As you have experienced, it might not be possible.  Both parties have to be consistent about what they want in a relationship...for the relationship to be stable (regardless of friends/romance status).

Am I correct that from your perspective "she is not stable in what she wants"? 

When you are in the "friend zone" is it possible that she is perceiving mixed messages from you?

Best,

FF
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Kaufmann

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« Reply #5 on: June 29, 2020, 02:44:19 PM »

Her desires are inconsistent. One day, she's in love with me. The next, she's cursing me out, texting another man.

Could I be sending her mixed messages? I think she knows that I'm always in love with her. She has power over me. When she feels lonely, she just has to call, and I come running.
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formflier
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« Reply #6 on: June 29, 2020, 03:01:12 PM »

She has power over me. 

Can you share more about this?

Best,

FF
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confusedbybdp
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« Reply #7 on: June 30, 2020, 12:46:48 PM »

 Welcome new member (click to insert in post)
Hi Kaufman!

We all are (or were) stuck in the same way that you describe.  One (hopefully helpful) piece of advice I have from my past experience with my exuBPD bf is to think about some of these issues:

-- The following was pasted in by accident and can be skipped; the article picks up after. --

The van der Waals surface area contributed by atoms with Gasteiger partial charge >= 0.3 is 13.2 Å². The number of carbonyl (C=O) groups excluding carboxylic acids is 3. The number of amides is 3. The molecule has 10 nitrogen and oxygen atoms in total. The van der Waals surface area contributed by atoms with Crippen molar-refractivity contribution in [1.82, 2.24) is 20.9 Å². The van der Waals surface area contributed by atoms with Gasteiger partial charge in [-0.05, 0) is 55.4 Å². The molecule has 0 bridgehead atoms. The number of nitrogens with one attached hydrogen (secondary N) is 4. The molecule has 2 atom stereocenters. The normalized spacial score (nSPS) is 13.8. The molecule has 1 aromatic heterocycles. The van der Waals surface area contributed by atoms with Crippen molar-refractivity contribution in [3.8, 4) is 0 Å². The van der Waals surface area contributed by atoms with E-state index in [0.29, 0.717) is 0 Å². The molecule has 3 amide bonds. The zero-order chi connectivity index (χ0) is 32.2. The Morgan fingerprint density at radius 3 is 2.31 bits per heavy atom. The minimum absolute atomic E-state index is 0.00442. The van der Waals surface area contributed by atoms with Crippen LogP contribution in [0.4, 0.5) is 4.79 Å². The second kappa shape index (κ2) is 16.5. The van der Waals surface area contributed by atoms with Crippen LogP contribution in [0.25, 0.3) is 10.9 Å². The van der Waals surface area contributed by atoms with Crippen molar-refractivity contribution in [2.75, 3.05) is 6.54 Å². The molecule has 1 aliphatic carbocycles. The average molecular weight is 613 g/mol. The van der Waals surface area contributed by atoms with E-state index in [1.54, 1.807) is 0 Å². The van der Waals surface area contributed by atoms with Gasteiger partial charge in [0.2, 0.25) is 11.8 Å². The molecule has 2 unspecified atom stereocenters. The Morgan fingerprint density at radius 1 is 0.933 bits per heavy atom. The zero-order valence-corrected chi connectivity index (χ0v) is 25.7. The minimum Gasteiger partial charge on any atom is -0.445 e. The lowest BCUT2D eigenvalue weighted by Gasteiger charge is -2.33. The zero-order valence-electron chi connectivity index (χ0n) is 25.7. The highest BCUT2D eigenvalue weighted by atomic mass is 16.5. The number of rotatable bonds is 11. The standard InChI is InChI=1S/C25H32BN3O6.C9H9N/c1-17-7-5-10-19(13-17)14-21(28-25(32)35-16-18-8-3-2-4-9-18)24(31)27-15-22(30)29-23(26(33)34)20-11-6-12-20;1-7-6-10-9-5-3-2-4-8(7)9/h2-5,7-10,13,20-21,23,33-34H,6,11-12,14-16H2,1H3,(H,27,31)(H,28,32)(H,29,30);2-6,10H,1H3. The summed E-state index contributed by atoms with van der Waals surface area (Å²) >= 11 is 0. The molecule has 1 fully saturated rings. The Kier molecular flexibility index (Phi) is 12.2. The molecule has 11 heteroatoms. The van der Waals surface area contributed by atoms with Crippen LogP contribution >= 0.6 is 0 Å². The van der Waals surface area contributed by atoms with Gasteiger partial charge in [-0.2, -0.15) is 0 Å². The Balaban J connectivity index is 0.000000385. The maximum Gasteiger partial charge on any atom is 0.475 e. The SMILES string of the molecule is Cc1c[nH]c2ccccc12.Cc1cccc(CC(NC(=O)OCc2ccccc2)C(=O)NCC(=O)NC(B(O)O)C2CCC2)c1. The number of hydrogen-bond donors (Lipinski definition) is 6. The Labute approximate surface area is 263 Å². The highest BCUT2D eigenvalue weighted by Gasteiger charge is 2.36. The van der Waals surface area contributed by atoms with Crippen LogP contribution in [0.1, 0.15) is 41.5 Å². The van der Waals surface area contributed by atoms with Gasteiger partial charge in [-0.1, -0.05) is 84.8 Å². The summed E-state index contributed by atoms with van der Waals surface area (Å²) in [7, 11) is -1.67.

1) have you lost a big piece of YOU in this relationship?
2) what is the VERY FIRST thing you think about when you wake up in the morning?
3)  how much time during the day do you feel anxious and/or confused?

One thing I think is very common is that as we continue to relate to a person in our lives who has BPD our thoughts and lives revolve more and more around them - their chaos, their problems in life, their reactions, their anger, etc. etc.  Sometimes it seems that all we think about is THEM!  That is part of their manipulation - whether it is purposeful or not.  It makes for a very one-sided and unhealthy relationship.

Best wishes to you as you try to figure this out!
 Virtual hug (click to insert in post)
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Palinurus

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Posts: 23


« Reply #8 on: June 30, 2020, 01:02:23 PM »

Welcome new member (click to insert in post)
Hi Kaufman!

We all are (or were) stuck in the same way that you describe.  One (hopefully helpful) piece of advice I have from my past experience with my exuBPD bf is to think about some of these issues:

1) have you lost a big piece of YOU in this relationship?
2) what is the VERY FIRST thing you think about when you wake up in the morning?
3)  how much time during the day do you feel anxious and/or confused?

One thing I think is very common is that as we continue to relate to a person in our lives who has BPD our thoughts and lives revolve more and more around them - their chaos, their problems in life, their reactions, their anger, etc. etc.  Sometimes it seems that all we think about is THEM!  That is part of their manipulation - whether it is purposeful or not.  It makes for a very one-sided and unhealthy relationship.

Best wishes to you as you try to figure this out!
 Virtual hug (click to insert in post)